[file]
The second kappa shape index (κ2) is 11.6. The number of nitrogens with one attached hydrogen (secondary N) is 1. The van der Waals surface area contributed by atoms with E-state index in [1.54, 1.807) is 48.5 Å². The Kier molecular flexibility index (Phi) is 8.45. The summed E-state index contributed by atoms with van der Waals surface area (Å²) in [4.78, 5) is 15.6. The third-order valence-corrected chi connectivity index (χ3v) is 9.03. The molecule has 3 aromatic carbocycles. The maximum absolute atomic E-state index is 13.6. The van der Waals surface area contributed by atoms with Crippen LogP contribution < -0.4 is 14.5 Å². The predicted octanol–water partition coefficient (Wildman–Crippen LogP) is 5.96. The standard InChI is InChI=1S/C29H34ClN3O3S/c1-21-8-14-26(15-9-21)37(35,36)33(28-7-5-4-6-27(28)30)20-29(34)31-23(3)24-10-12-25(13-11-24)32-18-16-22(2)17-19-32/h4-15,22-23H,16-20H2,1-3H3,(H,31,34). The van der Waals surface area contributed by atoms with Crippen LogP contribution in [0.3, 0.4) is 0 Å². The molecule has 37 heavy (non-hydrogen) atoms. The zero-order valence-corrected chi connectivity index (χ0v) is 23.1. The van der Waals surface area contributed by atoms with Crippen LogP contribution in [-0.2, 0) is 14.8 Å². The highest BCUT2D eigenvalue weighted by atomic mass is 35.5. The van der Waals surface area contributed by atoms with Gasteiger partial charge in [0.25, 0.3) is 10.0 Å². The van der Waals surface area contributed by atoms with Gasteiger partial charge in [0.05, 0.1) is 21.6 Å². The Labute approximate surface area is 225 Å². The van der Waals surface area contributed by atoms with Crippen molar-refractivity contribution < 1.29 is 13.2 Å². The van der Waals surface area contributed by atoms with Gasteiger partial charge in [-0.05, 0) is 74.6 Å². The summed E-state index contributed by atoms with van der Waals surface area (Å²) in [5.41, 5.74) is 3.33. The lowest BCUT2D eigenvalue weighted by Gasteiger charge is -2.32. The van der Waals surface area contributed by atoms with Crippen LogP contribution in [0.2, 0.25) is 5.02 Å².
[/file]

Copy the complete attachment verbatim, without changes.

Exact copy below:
The second kappa shape index (κ2) is 11.6. The number of nitrogens with one attached hydrogen (secondary N) is 1. The van der Waals surface area contributed by atoms with E-state index in [1.54, 1.807) is 48.5 Å². The Kier molecular flexibility index (Phi) is 8.45. The summed E-state index contributed by atoms with van der Waals surface area (Å²) in [4.78, 5) is 15.6. The third-order valence-corrected chi connectivity index (χ3v) is 9.03. The molecule has 3 aromatic carbocycles. The maximum absolute atomic E-state index is 13.6. The van der Waals surface area contributed by atoms with Crippen LogP contribution < -0.4 is 14.5 Å². The predicted octanol–water partition coefficient (Wildman–Crippen LogP) is 5.96. The standard InChI is InChI=1S/C29H34ClN3O3S/c1-21-8-14-26(15-9-21)37(35,36)33(28-7-5-4-6-27(28)30)20-29(34)31-23(3)24-10-12-25(13-11-24)32-18-16-22(2)17-19-32/h4-15,22-23H,16-20H2,1-3H3,(H,31,34). The van der Waals surface area contributed by atoms with Crippen LogP contribution in [0.3, 0.4) is 0 Å². The molecule has 37 heavy (non-hydrogen) atoms. The zero-order valence-corrected chi connectivity index (χ0v) is 23.1. The van der Waals surface area contributed by atoms with Crippen LogP contribution in [-0.2, 0) is 14.8 Å². The highest BCUT2D eigenvalue weighted by atomic mass is 35.5. The van der Waals surface area contributed by atoms with Gasteiger partial charge in [0.25, 0.3) is 10.0 Å². The van der Waals surface area contributed by atoms with Gasteiger partial charge in [0.05, 0.1) is 21.6 Å². The Labute approximate surface area is 225 Å². The van der Waals surface area contributed by atoms with Crippen molar-refractivity contribution < 1.29 is 13.2 Å². The van der Waals surface area contributed by atoms with Gasteiger partial charge in [-0.05, 0) is 74.6 Å². The summed E-state index contributed by atoms with van der Waals surface area (Å²) in [5.41, 5.74) is 3.33. The lowest BCUT2D eigenvalue weighted by Gasteiger charge is -2.32. The van der Waals surface area contributed by atoms with Crippen LogP contribution in [0.2, 0.25) is 5.02 Å².